“A ruling that adopts this extreme view could have devastating consequences for waters in North Carolina and across the country,” said Mark Sabath, senior attorney at the Southern Environmental Law Center. “Wetlands are critical to help protect drinking water supplies, wildlife and fisheries, and our communities from flooding. If the wetlands along our coastal waters, such as Albemarle Sound, are developed and destroyed, communities will be devastated by job losses, wildlife loss and flooding.”

The National Wildlife Federation and the North Carolina Wildlife Federation say the ruling will have major economic consequences. They say healthy fish and wildlife depend on clean water, and that valuable waterways threatened by the lawsuit support fishing, hunting and outdoor recreation, as well as the jobs that sustain those activities. They argue that the clean water that hunters, fishermen and other outdoor enthusiasts expect is a pillar of a $788 billion outdoor recreation industry.

“We care about North Carolina’s water quality and wetlands for both people and wildlife,” said Tim Gestwicki, CEO of the North Carolina Wildlife Federation. “We cannot protect fisheries if the wetlands and streams that feed into the estuaries are polluted or destroyed. We cannot guarantee that critical wildlife habitat will be preserved for fishing, hunting, bird watching and outdoor recreation if wetland protections are weakened.”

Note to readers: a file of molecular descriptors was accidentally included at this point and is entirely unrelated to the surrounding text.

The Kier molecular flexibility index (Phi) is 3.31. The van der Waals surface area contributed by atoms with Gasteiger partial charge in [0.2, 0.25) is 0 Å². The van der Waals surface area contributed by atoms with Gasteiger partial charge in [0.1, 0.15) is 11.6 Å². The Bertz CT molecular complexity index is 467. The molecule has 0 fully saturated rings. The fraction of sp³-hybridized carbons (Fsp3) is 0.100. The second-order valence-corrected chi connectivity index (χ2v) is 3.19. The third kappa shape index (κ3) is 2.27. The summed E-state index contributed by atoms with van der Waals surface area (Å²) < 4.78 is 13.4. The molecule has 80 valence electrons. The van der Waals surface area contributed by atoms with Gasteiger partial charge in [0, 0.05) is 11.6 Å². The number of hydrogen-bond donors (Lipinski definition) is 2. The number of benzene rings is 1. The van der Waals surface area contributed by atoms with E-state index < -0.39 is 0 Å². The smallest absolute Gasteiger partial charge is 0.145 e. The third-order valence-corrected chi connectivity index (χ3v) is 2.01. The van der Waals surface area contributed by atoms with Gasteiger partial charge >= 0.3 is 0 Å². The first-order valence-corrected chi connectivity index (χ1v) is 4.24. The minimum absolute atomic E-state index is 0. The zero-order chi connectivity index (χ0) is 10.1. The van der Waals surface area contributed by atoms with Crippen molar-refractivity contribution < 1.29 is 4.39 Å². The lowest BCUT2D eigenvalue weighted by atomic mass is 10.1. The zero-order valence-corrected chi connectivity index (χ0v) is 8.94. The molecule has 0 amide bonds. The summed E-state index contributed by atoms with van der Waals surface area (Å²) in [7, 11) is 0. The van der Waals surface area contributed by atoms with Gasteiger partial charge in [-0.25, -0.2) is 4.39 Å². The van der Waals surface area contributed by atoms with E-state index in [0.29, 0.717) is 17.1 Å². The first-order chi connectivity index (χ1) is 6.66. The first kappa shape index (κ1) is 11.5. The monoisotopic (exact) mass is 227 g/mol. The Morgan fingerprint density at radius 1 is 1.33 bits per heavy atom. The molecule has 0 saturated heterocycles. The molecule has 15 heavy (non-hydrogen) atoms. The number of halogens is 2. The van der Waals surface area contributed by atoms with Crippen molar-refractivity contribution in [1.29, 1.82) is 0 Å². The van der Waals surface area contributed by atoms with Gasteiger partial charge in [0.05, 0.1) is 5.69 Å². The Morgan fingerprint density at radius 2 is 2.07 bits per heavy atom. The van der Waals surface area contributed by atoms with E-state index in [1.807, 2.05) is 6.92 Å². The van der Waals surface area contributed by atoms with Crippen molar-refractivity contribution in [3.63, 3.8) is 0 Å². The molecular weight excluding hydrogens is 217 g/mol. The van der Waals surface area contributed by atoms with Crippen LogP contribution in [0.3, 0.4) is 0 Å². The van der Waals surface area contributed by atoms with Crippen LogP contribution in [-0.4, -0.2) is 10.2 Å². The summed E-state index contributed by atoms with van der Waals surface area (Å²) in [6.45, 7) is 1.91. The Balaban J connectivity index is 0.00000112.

The groups say that nearly all of the commercial catch and more than half of the recreational harvest in the Southeast is fish and shellfish that rely on wetlands, and that wetlands provide important flood protection for communities.

“What the plaintiff seeks in this case could make it more difficult to protect wetlands and other waters critical to fish, waterfowl, shellfish and other wildlife, and enable widespread destruction and degradation of those critical waters, together with pollution and flooding. downstream,” said Jim Murphy, senior director of legal advocacy for the National Wildlife Federation. “Strong Clean Water Act protections protect critical wetlands and other waters that support our nation’s wildlife and people.”

White is currently facing a separate federal enforcement action for constructing and filling a bulkhead in wetlands on his property on the Pasquotank River and Big Flatty Creek without a permit. His attorney did not respond to questions about the case.